OZONE-LAYER DEPLETION AND NATURAL RESOURCES
Sometime ago, a warning endorsed by more than 1,600 of the world’s most distinguished scientists, including 102 Nobel Prize winner states in part:
Human being and the natural world are on collision course. Human activities inflict harsh and often irreversible damaged on the environment and critical resources. If not checked, many of our current practices put as serious risk the future that we wish for human society and the plant and animal kingdoms, and may so alter the living world that it will be unable to sustain life in the manner we know. Fundamental changes are urgent if we are to avoid the collision our present course will bring about.
Two of the potentially disastrous phenomena are global warming and ozone layer depletion. In a national study conducted in 1995, it was found that less than 5% of Nigerians surveyed know the causes and consequences of global warming and ozone layer depletion. The intent of this series is to enhance public understanding of the two phenomena with a view to mobilising local and national action in taking corrective actions.
The presentation begins with a look at the atmosphere, since is where the action is in discussions on global warming and ozone layer depletion and anchors with suggestions for local, national and global action.
The Earth and other planets of the solar system are each enclosed in a thin shell of gas called the atmosphere. If the Earth is compared to an orange, the atmosphere can be considered the skin of the orange.
Layers of the atmosphere
Scientists have developed three different classification systems for the atmosphere on the basis of (a) Varying temperature, (b) varying electrical characteristics, and (c) varying composition.
On the basis of temperature, scientists distinguish five layers. The troposphere, stratosphere, mesosphere, exosphere, thermosphere.
Scientists also divided the atmosphere into layers on the basis of electrical properties. Overall, they recognise a neutral atmosphere, which lies below about 60km, and the ionosphere above it. The ionosphere, a region of electrically charged particles of ions may be divided into regions according to the degree of ionisation. Beyond its outer boundary is the magnetosphere, a magnetic envelope that shelters the Earth from the ionised blast of the solar wind.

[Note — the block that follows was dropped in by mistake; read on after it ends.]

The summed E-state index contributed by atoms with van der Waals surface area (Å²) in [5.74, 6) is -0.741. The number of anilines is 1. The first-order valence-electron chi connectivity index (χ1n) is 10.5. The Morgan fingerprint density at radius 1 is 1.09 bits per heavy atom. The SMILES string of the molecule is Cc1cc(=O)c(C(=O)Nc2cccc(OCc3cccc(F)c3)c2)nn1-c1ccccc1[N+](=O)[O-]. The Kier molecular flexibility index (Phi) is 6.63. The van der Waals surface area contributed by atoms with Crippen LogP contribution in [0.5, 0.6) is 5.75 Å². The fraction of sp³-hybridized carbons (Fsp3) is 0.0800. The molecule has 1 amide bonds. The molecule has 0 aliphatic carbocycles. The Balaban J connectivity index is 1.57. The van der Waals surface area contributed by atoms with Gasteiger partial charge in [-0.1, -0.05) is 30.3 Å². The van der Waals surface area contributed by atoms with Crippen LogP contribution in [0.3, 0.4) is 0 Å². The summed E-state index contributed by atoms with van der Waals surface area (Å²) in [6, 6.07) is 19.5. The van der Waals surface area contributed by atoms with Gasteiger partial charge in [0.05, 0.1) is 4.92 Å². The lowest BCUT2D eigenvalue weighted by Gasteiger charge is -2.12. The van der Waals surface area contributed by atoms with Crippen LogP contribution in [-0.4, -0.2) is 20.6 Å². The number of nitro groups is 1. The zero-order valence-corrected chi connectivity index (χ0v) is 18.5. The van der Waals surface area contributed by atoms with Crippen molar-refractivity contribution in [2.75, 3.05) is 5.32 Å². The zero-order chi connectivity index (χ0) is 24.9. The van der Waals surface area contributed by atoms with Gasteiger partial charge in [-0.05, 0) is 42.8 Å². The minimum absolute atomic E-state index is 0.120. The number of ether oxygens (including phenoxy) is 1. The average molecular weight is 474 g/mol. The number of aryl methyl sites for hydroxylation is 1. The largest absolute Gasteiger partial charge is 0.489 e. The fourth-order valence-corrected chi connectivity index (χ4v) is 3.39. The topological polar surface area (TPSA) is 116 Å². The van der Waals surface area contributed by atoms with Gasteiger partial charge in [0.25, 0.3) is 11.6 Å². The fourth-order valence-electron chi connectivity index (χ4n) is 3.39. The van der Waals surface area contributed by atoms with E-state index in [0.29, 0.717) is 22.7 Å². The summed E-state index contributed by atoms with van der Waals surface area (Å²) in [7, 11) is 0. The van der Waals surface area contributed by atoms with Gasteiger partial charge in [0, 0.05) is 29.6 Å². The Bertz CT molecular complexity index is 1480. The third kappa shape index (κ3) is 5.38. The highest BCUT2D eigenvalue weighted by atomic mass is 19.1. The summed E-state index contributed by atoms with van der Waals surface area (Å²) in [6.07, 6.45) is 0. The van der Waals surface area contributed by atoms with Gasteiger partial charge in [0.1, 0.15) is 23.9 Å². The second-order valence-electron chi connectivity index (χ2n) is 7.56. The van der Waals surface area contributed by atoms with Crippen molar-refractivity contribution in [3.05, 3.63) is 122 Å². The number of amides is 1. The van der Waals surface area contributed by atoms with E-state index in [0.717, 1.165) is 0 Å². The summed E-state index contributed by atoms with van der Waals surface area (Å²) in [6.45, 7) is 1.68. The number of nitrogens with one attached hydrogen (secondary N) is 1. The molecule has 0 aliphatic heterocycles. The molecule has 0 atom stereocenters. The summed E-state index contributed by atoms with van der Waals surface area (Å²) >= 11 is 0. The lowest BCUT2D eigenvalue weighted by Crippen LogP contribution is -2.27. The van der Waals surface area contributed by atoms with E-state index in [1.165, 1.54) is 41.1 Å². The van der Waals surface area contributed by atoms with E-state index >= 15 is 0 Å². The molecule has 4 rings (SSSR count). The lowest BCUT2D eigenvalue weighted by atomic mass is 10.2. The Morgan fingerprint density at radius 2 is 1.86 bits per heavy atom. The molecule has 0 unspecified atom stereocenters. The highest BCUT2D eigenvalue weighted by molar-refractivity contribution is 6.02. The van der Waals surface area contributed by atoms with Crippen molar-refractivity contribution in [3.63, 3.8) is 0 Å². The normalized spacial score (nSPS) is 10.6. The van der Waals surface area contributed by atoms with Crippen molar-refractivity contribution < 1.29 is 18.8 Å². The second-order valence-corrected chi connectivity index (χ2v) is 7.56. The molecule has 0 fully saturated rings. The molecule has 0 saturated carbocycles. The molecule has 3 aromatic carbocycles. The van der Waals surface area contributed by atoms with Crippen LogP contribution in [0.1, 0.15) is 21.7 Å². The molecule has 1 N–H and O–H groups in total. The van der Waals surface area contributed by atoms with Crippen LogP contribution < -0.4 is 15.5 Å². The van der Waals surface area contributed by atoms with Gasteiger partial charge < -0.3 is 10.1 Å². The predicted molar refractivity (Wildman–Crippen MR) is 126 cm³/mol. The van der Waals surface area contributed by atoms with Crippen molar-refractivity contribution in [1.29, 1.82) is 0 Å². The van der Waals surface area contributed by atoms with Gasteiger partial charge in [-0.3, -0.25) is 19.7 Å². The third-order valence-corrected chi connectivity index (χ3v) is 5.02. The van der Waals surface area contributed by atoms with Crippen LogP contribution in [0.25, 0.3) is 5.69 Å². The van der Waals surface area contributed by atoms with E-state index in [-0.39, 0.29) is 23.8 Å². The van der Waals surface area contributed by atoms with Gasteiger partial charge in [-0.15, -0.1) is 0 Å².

Composition in the lower regions of the atmosphere; up to about 100 kilometres above the Earth, turbulence causes a continuous mixing of the constituent elements of the atmosphere so that the composition is relatively uniform. These regions make up the homosphere. Above this is the heterosphere. Where various constituents tend to separate out, the concentrations of heavier elements, such as nitrogen and oxygen, decrease with increasing altitude, so that eventually the atmosphere is dominated by the lighter elements, such as helium and hydrogen. At the outermost part of the ionosphere, helium becomes dominant at about 960 kilometres, and hydrogen above about 2,500 kilometres.
GREENHOUSE EFFECT AND GLOBAL WARMING
The glass-roofed structure in which plants are gown is called a greenhouse. Usually the walls are also made of glass. A greenhouse creates an artificial environment (a steady-state climate) by careful control of temperature, light, humidity, air quality, soil moisture, and heat levels. Most greenhouses are either commercial business for raising and selling flowers, vegetables and other plants, or experimental agricultural laboratories. A properly situated greenhouse depends on the average weather conditions in the area. Heating is usually by hot water, steam, or hot-air systems. Ventilation, either by fans or vents, circulates the air, controls its quality and prevents overheating.
The glass windows of a greenhouse let in sunlight. The Sunlight warms up objects inside the greenhouse. These...
References: 1. S.I. Rasool and S.H. Schneider, 1971. “Atmospheric Carbon Dioxide and
Aerosols: Effects of Large Increases on Global Climate.” Science, Vol
2. J. Schlesinger, 2003. “Climate Change: The Science Isn’t Settled.” The
Washington Post, (July 7).
3. Stephen H. Schneider, 1989. In an interview to Discover, (October), pp. 45-48.
4. P.J. Michaels, 1997. “Holes in the Greenhouse Effect?” The Washington
Post (June 30).
5. S.F. Singer, 1996. “A Preliminary Critique of IPCC,” in The Global
Warming Debate, ed
Environmental Forum), pp. 1146-1157.
6. F. Bottcher, 1996. “Climate Change: Forcing a Treaty,” in The Global
Warming Debate, ed
7. B. Lomborg, 2001. “The Truth about the Environment.” The Economist
8. W.D. Nordhaus and J.G. Boyer, 1999. Requiem for Kyoto. An Economic
Analysis of the Kyoto Protocol, Cowles Foundation Discussion Paper No.
9. P.J. Georgia, 2001. “Canadian Government Split on Kyoto,” Competitive
Enterprise Institute, Vol
10. I.G. Draganic, Z.D. Draganic, and J.-P. Adloff, 1993. Radiation and
Radioactivity on Earth and Beyond
11. R.G. Ellingson, J. Ellis, and S. Fels, 1991. “The Intercomparison of
Radiation Codes Used in Climate Models: Long Wave Results
Geophysical Research, Vol. 96 (D5), pp. 8929-8953.
12. R.G. Ellingson, 1999. Water vapor—private communication.
13. Z. Jaworowski, 1999. “The Global Warming Folly.” 21st Century (Winter),
Please join StudyMode to read the full document